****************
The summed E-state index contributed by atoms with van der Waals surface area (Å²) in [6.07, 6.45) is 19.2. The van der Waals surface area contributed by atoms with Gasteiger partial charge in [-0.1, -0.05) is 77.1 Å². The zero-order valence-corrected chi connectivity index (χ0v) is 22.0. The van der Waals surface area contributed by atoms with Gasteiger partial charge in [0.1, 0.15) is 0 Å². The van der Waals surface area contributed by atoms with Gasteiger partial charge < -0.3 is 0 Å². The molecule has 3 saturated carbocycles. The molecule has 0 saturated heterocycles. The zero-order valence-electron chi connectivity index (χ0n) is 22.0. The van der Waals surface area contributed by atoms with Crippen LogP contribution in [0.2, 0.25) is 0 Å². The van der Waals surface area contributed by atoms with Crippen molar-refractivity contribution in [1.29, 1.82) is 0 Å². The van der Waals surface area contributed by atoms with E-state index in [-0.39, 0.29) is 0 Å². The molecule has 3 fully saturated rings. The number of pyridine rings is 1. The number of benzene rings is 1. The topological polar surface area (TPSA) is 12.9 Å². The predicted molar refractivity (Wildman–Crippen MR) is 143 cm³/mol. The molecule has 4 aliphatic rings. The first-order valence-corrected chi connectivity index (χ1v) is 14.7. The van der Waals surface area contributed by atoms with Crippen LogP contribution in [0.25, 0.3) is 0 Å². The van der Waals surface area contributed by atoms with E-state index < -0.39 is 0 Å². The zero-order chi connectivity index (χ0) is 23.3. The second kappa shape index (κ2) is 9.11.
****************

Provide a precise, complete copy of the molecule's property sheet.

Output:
The summed E-state index contributed by atoms with van der Waals surface area (Å²) in [6.07, 6.45) is 19.2. The van der Waals surface area contributed by atoms with Gasteiger partial charge in [-0.1, -0.05) is 77.1 Å². The zero-order valence-corrected chi connectivity index (χ0v) is 22.0. The van der Waals surface area contributed by atoms with Gasteiger partial charge in [0.1, 0.15) is 0 Å². The van der Waals surface area contributed by atoms with Gasteiger partial charge < -0.3 is 0 Å². The molecule has 3 saturated carbocycles. The molecule has 0 saturated heterocycles. The zero-order valence-electron chi connectivity index (χ0n) is 22.0. The van der Waals surface area contributed by atoms with Crippen LogP contribution in [0.2, 0.25) is 0 Å². The van der Waals surface area contributed by atoms with Crippen molar-refractivity contribution in [1.29, 1.82) is 0 Å². The van der Waals surface area contributed by atoms with E-state index in [-0.39, 0.29) is 0 Å². The molecule has 3 fully saturated rings. The number of pyridine rings is 1. The number of benzene rings is 1. The topological polar surface area (TPSA) is 12.9 Å². The predicted molar refractivity (Wildman–Crippen MR) is 143 cm³/mol. The molecule has 4 aliphatic rings. The first-order valence-corrected chi connectivity index (χ1v) is 14.7. The van der Waals surface area contributed by atoms with Crippen LogP contribution in [0.25, 0.3) is 0 Å². The van der Waals surface area contributed by atoms with E-state index < -0.39 is 0 Å². The zero-order chi connectivity index (χ0) is 23.3. The second kappa shape index (κ2) is 9.11.